- Declare that the kanelbulle was invented in your country
How dare you – claiming that in a country where they even celebrate the “Kanelbullens Dag”. Remember this on the next 4th of October…
- Say that fika is a waste of time
Closely related to the kanelbulle…. Fika is taken very seriously. Fika is not only part of the Swedish culture – fika is the Swedish culture. You probably already realized that – no matter how long you’ve been here. The other day, one of my Swedish colleagues put a scientific (?) article on the kitchen table, which was about the health and productivity gain through having fikas. Let me find the reference for you…
- Translate the word “lagom” into your own language and be stubborn about it being the one-to-one translation
Some words don’t have an equivalent in any other language known to man – so do the Germans have “Feierabend”, for example, while the Swedes have “lagom”. Don’t even try translating…
- Talk loudly in public places – especially in public transportation during weekdays
Doesn’t matter if you’re on the phone or if you’re having a conversation with a friend – if you want to avoid being silently screamed at or stared at evilly (secretly through the tunnelbana’s window reflections), just keep the volume down. There is only one exception: Public transportation, Fridays and Saturdays after 2 am. You don’t know what I’m talking about? Just go and observe the tunnelbana-transformation yourself…
- Walk inside with your shoes still on
It is an unwritten law that nobody would ever dare to break. Even at my own place I started feeling guilty walking in with my shoes still on. Here, just to give you an impression from my last birthday party:
- Cut the line at the bus stop or anywhere – don’t pick a number
I’d consider this as another unwritten law… In Germany, I’m pretty good at getting to places fast ( = cutting lines), but many people do it, so you don’t really stand out. In Sweden though, this is not possible – even if you wanted to. In most places, where there is the slightest chance of a queue developing (and thus a possible conflict), you pick a number and wait until it’s your turn. I just found this picture, which perfectly shows what would naturally happen in Sweden once waiting for the bus:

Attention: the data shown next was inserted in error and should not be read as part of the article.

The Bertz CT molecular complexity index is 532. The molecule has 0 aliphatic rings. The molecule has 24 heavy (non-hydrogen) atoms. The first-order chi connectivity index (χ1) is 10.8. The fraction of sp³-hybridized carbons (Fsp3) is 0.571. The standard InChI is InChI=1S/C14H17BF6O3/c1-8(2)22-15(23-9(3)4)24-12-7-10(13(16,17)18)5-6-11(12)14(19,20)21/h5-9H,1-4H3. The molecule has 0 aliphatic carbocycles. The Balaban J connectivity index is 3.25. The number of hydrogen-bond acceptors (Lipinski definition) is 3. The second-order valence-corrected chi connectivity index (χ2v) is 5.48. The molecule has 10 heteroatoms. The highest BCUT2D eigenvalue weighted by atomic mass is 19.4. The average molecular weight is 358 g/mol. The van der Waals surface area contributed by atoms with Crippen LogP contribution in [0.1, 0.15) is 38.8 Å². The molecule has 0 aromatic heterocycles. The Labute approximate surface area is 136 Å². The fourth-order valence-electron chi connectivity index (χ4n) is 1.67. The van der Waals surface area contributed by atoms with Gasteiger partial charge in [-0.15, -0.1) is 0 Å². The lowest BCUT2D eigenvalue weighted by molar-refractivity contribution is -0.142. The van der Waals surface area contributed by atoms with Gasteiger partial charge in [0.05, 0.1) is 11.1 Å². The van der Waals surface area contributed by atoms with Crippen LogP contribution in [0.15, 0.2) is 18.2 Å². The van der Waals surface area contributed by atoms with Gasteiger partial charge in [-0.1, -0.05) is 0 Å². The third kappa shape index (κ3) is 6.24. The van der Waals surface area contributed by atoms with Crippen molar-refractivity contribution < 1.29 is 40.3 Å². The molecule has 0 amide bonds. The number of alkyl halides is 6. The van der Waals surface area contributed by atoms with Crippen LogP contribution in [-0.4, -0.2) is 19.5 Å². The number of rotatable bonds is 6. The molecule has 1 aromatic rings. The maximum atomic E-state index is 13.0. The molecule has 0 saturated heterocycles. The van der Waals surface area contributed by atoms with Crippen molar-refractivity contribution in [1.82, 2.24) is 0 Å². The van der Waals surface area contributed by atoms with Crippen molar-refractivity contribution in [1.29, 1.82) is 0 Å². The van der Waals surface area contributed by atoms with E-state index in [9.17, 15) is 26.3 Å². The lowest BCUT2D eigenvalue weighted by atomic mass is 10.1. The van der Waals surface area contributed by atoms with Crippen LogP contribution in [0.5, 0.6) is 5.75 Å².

- Try to arrange an afterwork announcing it less than a week in advance
Don’t get me wrong here – we Germans (at least I) love to plan, too. However, I did make some crazy experiences here in Sweden, one being my Swedish friend inviting me to an afterwork at her place 7 (!) weeks in advance… Just so you know (and so you can plan).
- Refuse to talk about the weather
God knows why this is a topic that every Swede I met can get passionate about. Just go for it, I’d say – at least I haven’t found a similarly easy topic yet that everybody likes to discuss.
- Don’t allow group discussions – just decide how to move forward
This is the strategy that I’d sometimes be tempted to follow to make a group work more efficient (or to just get it done). “But, no, no, Olivia, everybody has to be able to explain their opinions and we will discuss as long as necessary to reach consensus and to make everybody happy”, my Swedish friends would… not say directly… but definitely imply. Be ready for some extra hours of discussions.
10. Disapprove Midsommar
To imagine how a Swede would feel if you said anything against Midsommar, just imagine somebody criticizing Christmas (or whatever you are celebrating – say, your birthday). Midsommar can be considered holy ( – not in the “holy” sense of holy though… given that the majority of the Swedes are atheists). This is a fun video explaining what Midsommar is exactly: http://vimeo.com/39345149
PS: Let me tell you that all of these things are amongst those I do like most about Sweden and the Swedes.
PPS: If you like this, please share!